Jackson cites progress; trustee denies knowledge in Pendleton negotiations

A deal is in the making to preserve Augusta’s use of Pendleton King Park, City Administrator Janice Allen Jackson assured Friday. But, one of the park’s three trustees denied knowledge of the negotiations.

 

“Our legal staff and our parks and recreation director have met with a representative of the trustees,” Jackson said at a news conference. “We feel like we can come back with a proposal that can be presented to the mayor and commission, for them to make a decision.”

Jackson said a proposal may be ready Tuesday, or by Nov. 28, but the park trustee who gave a local housing developer a contract to buy the property for $1.2 million said he’s not been contacted.

“The only communication I’ve had with the city was three months ago with the mayor saying ‘I’ve got your letter,’” trustee Clarence Barinowski said.

News that Barinowski was trying to sell the 64-acre park caused widespread concern among its large community of users, with many pointing blame at city leaders for not accepting his earlier offer to buy it for $1.2 million or increase the rent from $1 per year to $85,000.

Jackson said Friday the city had not dragged its feet.

“I don’t think that’s a fair characterization,” she said. “Our recreation and parks director, Mr. Parker, led the discussion with input from the commission at various critical points during the discussion.”

She said any agreement to lease or purchase the park must take into consideration Augusta’s annual expense of about $130,000 in park maintenance and its contribution of sales tax funds for capital improvements.

The reason Barinowski had not communicated with the city was that the Thursday meeting was with corporate trustee, Queensborough Bank and Trust Trust Officer Troy Breitmann. Breitmann confirmed the meeting Friday.

Breitmann said he’d just met with trustee Mary Speir and would subsequently be meeting with Barinowski. He expects the trustees to be in agreement with the final disposition of the park, Breitmann said.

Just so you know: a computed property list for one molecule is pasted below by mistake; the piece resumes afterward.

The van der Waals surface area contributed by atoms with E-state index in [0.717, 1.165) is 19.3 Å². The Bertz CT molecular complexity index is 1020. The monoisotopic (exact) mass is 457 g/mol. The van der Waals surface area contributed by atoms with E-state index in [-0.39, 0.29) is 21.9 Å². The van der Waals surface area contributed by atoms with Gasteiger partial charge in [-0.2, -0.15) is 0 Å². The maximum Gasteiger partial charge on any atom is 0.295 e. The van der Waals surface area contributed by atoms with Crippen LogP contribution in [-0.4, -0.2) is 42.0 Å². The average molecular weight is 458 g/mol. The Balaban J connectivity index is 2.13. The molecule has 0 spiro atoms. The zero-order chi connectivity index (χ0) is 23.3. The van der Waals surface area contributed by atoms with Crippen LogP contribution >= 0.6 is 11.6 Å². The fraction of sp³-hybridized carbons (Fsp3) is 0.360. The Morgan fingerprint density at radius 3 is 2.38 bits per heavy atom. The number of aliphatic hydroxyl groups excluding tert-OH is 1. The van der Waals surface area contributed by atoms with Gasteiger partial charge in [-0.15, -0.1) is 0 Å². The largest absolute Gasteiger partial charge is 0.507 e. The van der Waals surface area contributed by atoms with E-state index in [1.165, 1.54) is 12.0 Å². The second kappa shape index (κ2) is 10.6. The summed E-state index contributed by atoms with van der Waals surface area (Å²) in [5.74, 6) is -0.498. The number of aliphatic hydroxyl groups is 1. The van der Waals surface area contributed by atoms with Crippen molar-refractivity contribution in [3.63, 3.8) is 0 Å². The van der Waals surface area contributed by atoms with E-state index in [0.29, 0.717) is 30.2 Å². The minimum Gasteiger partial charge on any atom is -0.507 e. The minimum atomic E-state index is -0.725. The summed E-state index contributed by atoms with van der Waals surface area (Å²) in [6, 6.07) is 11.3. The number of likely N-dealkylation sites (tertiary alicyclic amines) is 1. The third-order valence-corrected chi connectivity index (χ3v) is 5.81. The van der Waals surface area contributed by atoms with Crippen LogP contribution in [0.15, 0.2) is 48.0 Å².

“Things take time to work out the details,” he said.

Commissioner Dennis Williams said Thursday a “win, win” proposition was imminent to preserve the park’s use by the public, and reiterated it Friday.

“I’m going to do everything I can to make sure that the people in our community would have Pendleton King Park to visit whenever they like,” he said.

Henry B. King created a trust in 1923 establishing housing for veterans at another location and a public park for the city of Augusta in memory of his son, John Pendleton King.

The veterans’ portion of King’s legacy needs funding that the trust hopes to gain from the park, Breitmann said.

The Pendleton King Park Foundation, a separate entity, was created by the Augusta City Council in 1966 to oversee development and maintenance of the park and has looked after its flora and fauna for decades.

The park is now home to numerous gardens, trails, a disc golf course, a playground and until earlier this year, Augusta’s only dog park.

The foundation, which is taking legal action to protect its interest, had garnered 3,992 signatures in support of saving the park in two days by Friday. The foundation is holding a question-and-answer session at noon Saturday at the park.

Reach Susan McCord at (706) 823-3215 or susan.mccord@augustachronicle.com.

 

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